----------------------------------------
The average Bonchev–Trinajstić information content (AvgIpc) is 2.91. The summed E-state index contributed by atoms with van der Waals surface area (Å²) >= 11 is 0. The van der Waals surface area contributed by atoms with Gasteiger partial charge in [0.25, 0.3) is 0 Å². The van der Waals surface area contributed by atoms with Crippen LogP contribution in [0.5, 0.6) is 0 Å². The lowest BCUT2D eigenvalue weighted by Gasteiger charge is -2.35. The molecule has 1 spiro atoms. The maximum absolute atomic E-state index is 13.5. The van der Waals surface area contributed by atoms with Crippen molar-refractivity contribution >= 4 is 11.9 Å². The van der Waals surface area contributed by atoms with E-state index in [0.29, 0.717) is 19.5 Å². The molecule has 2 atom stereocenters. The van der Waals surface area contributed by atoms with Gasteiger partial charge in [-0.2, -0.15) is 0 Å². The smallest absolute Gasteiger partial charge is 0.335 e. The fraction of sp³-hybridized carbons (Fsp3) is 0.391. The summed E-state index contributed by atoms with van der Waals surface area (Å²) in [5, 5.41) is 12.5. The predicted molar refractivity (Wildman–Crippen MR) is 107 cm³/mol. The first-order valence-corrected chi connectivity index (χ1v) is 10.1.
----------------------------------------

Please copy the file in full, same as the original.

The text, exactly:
The average Bonchev–Trinajstić information content (AvgIpc) is 2.91. The summed E-state index contributed by atoms with van der Waals surface area (Å²) >= 11 is 0. The van der Waals surface area contributed by atoms with Gasteiger partial charge in [0.25, 0.3) is 0 Å². The van der Waals surface area contributed by atoms with Crippen LogP contribution in [0.5, 0.6) is 0 Å². The lowest BCUT2D eigenvalue weighted by Gasteiger charge is -2.35. The molecule has 1 spiro atoms. The maximum absolute atomic E-state index is 13.5. The van der Waals surface area contributed by atoms with Crippen molar-refractivity contribution >= 4 is 11.9 Å². The van der Waals surface area contributed by atoms with E-state index in [0.29, 0.717) is 19.5 Å². The molecule has 2 atom stereocenters. The van der Waals surface area contributed by atoms with Gasteiger partial charge in [-0.2, -0.15) is 0 Å². The smallest absolute Gasteiger partial charge is 0.335 e. The fraction of sp³-hybridized carbons (Fsp3) is 0.391. The summed E-state index contributed by atoms with van der Waals surface area (Å²) in [5, 5.41) is 12.5. The predicted molar refractivity (Wildman–Crippen MR) is 107 cm³/mol. The first-order valence-corrected chi connectivity index (χ1v) is 10.1.